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Nurs-fpx 4060 Assessment 1 Health Promotion Plan

Nurs-fpx 4060 Assessment 1 Health Promotion Plan

Nurs-fpx 4060 Assessment 1 Health Promotion Plan

One of the objectives of Healthy People 2030 is to improve the health and safety of Infants (ODPHP, 2022). Statistics presented by the Office of Disease Prevention and Health Promotion (ODPHP) indicate that close to 4 million infants are born in the United States. Annually (ODPHP, 2022). Unfortunately, thousands of these newly born children die as a result Of various conditions, which include short gestation, low birth weight, and sudden infant death Syndrome (ODPHP, 2022). While preterm birth (short gestation) and low birth weight may be known to many, sudden infant death syndrome may be unknown to a significant population.

Sudden Infant Death Syndrome, simply SIDS, is defined as the unexplained death of a healthy baby less than a year old that mainly occurs during sleep (Mayo Clinic, 2022). In other quarters, sudden infant death is referred to as “cot” or “crib” death because infants die mainly in cribs (Mayo Clinic, 2022). According to Duncan and Byard (2018), while the description is inclusive of babies up to one (1) year of age, it is estimated that 95% of SIDS deaths happen within half a year of life, with a peak incidence in children aged between two (2) and four (4) months. As further noted by Duncan and Byard (2018), there are no diagnostic features that can be associated with death from SIDS, although certain unique features are associated with this condition.

Nurs-fpx 4060 Assessment 1 Health Promotion Plan

Community Affected (Teenage Mothers)

Age is one of the distinctive features associated with SIDS. Medical research has shown that maternal age below 20 years is linked with an elevated risk of SIDS (Huang et al., 2021). To further support, statistics presented by the National Center for Health Statistics (NCHS) indicated that, between 2017 and 2018, 8.77 deaths per 1,000 births recorded among infants of teenage mothers aged 15-19 was considerably higher compared to the death incidence among infants of mothers aged 20 and above (Woodall and Driscoll, 2020). Several factors have been identified as possible causes of the high incidence of SIDS among teenage mothers, including drug & substance abuse during pregnancy, mental health problems, high likelihood of developing anemia during pregnancy, socio-economic disadvantage, preterm birth, and delivery of low birth-weight infants (Wong et al., 2020; Huang et al., 2021). In addition to this, research conducted by Pease et al. (2017) suggests that while teenage mothers may be aware of the recommendations concerning safe sleeping practices, a significant fraction of them do not follow such guidelines.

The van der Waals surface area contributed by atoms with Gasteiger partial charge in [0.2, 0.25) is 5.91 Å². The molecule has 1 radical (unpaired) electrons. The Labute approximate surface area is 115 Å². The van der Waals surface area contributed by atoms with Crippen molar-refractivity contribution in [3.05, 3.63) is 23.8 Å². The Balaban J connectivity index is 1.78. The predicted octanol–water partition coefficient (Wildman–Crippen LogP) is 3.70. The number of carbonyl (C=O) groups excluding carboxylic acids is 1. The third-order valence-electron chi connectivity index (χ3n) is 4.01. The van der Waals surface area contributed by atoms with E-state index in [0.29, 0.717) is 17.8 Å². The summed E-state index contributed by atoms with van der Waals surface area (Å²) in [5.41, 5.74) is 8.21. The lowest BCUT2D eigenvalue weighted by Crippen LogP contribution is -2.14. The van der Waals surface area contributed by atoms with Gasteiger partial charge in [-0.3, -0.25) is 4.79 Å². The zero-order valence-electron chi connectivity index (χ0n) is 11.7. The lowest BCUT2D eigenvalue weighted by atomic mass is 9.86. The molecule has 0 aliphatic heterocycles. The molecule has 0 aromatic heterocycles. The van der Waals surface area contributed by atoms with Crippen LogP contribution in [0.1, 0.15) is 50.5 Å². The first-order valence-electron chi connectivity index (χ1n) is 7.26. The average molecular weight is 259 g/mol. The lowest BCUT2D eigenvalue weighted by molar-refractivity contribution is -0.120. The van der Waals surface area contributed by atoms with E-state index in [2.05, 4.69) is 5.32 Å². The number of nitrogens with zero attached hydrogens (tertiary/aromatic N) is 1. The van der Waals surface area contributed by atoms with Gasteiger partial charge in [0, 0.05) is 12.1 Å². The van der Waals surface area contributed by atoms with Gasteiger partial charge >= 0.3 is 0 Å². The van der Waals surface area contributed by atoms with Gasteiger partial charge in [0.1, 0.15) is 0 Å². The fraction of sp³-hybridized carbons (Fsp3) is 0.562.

What’s more, although the ODPHP recognizes and acknowledges that infant deaths have declined over the last few years, disparities by race/ethnicity, income level, and geographic location continue to persist (ODPHP, 2022). Such disparities are notable in the context of SIDS, and more specifically among teen mothers. In 2017-2018, for example, according to statistics by the NCHS, children of non-Hispanic black teenagers were more likely to die with a 12.54 incidence rate, compared to infants of non-Hispanic white and Hispanic with an 8.43 and 6.47 incidences rate, respectively (Woodall and Driscoll, 2020). These findings are consistent with findings from the U.S. Department of Human and Health Services (HHS) and the Centers for Disease Control (CDC) concerning the non-Hispanic American Indian/Alaska Natives (AIAN).

On the one hand, statistics from the HHS indicate AIAN babies have a 50% higher likelihood of succumbing to complications associated with low birth weight as compared to non-Hispanic white newborns (HHS, 2021). Also, the HHS statistics indicate that in 2019, AIAN mothers had close to three times the likelihood of receiving late or no prenatal care compared to their non-Hispanic white counterparts (HHS, 2021). Furthermore, HHS statistics suggest that AIAN mothers are at a 70% increased probability of smoking compared to non-Hispanic white mothers (HHS, 2021). On the other hand, statistics presented by the CDC for a survey conducted between 2015 and 2019 indicated that non-Hispanic AIAN had the highest level of sudden unexpected infant death (SUID) rates at 216.0 per 100,000 live births (CDC, 2022). The community also recorded the highest proportion of deaths as a result of unknown causes at 40 % (CDC, 2022). The logical deduction from these findings is that infants of teen mothers from the AIAN community are at a considerably higher risk of dying from SIDS.

Nurs-fpx 4060 Assessment 1 Health Promotion Plan

Developing SMART Goals